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Introduction to: “Blind Evolution or Intelligent Design?: A Debate on Evolution”

Richard Milner’s introduction to the “Blind Evolution or Intelligent Design?: A Debate on Evolution” from the American Museum of Natural History in New York (April 23, 2002). Participating in the debate were William Dembski, Michael Behe, Robert Pennock, & Kenneth Miller. Eugenie Scott served as the moderator. Richard Milner is Senior Editor at Natural History magazine. For coverage of this debate, see Scott Stevens’ article in The Cleveland Plains Dealer.

Welcome to what promises to be an unusually interesting evening—our forum on the Intelligent Design or ID controversy. This program has been organized jointly by Nat Johnson of the Education Department of the museum and by Natural History Magazine, which has published a printed version in our April issue.

I wish to acknowledge my fellow senior editor Vittorio Maestro and our editor-in-chief Ellen Goldensohn for their considerable efforts in producing this special ID section in Natural History Magazine. For those who have not seen it, I believe we have some copies here tonight, available without charge.

Ms. Goldensohn deserves special thanks for giving us the green light to go ahead with this venture, which was a courageous editorial decision and a controversial one. Rarely at Natural History Magazine have we received so many impassioned letters and comments on a single feature. The sole exception I believe was when the astrophysicist, Neil Tyson, wrote a column decrying mathematical illiteracy and inadvertently made a minor math mistake…which an inordinate number of our readers took a great delight in pointing out.

Now, before I introduce Dr. Eugenie Scott, our moderator for tonight’s forum, I want to give you just a little bit of behind-the-scenes background. Several prominent scientists emphatically disagreed with our plan to sponsor this forum. “We should ignore Intelligent Design proponents,” they urged, “and offer them no credibility by giving them a platform in the magazine or at the museum.” This institution, after all, is a bastion of evolutionary biology. It has been so for almost a century and a half. In their published articles and books, some Intelligent Design proponents have characterized Darwinian evolutionists as status quo ideologues, defenders of high orthodoxy, parroters of the dominant paradigm, dogmatic priests of Darwinism (which some of them view as a secular religion bolstered by uncritical faith and demonstrably bogus icons). [To William Dembski: “Did I get that right?” Laughter.] On the other hand, in the view of the vast majority of life scientists, geologists and paleontologists, intelligent design is sometimes characterized as stealth creationism, anti-evolutionism (even anti-science) and neo-Paleyism. The Reverend William Paley, you may recall, was the 18th Century cleric who said if he found a watch in a field he would have to conclude that somewhere there was a watchmaker. There! Now we’ve got that all out in the open.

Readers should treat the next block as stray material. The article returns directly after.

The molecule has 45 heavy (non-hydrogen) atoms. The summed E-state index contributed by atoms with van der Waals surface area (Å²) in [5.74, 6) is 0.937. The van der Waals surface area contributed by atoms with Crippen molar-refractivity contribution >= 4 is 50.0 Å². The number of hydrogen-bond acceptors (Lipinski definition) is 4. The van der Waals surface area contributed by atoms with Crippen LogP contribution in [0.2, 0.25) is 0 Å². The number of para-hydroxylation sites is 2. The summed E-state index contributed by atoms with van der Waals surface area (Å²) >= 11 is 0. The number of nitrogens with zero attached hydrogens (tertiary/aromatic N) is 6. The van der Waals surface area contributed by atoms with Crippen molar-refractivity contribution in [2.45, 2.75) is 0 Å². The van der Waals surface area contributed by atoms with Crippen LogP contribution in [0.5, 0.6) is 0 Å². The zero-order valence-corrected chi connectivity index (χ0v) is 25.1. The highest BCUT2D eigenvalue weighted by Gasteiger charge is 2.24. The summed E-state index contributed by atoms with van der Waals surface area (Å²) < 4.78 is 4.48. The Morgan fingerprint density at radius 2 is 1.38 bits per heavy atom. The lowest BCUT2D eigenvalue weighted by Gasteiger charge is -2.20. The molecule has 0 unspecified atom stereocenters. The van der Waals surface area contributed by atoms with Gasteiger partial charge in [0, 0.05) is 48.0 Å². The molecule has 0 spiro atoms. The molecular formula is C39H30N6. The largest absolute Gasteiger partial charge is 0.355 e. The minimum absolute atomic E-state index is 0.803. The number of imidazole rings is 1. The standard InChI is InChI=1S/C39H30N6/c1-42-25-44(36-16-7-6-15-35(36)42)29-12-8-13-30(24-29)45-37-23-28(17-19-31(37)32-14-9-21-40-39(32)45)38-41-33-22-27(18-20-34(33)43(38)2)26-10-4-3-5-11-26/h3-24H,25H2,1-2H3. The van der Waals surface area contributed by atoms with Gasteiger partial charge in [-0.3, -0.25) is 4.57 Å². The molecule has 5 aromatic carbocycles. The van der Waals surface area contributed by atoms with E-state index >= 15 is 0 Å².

Whether or not Intelligent Design proposes a serious threat or challenge to Darwinian biology, it cannot be ignored as a sociopolitical phenomenon at least. And I know this from first hand experience—in my travels around the country, giving my own Darwin program, I’ve often been asked about Intelligent Design. So, Natural History has decided not to ignore the dissidents but instead to turn a spotlight upon the controversy. We welcome you and we welcome this panel to Evolutionville. We have tried and will try tonight, to keep the focus on scholarly issues, to keep the ad hominem arguments to a minimum and attempt to proceed in an atmosphere of mutual respect and truth seeking.

[Minor programmatic note]
[Introduction of Dr. Eugenie Scott]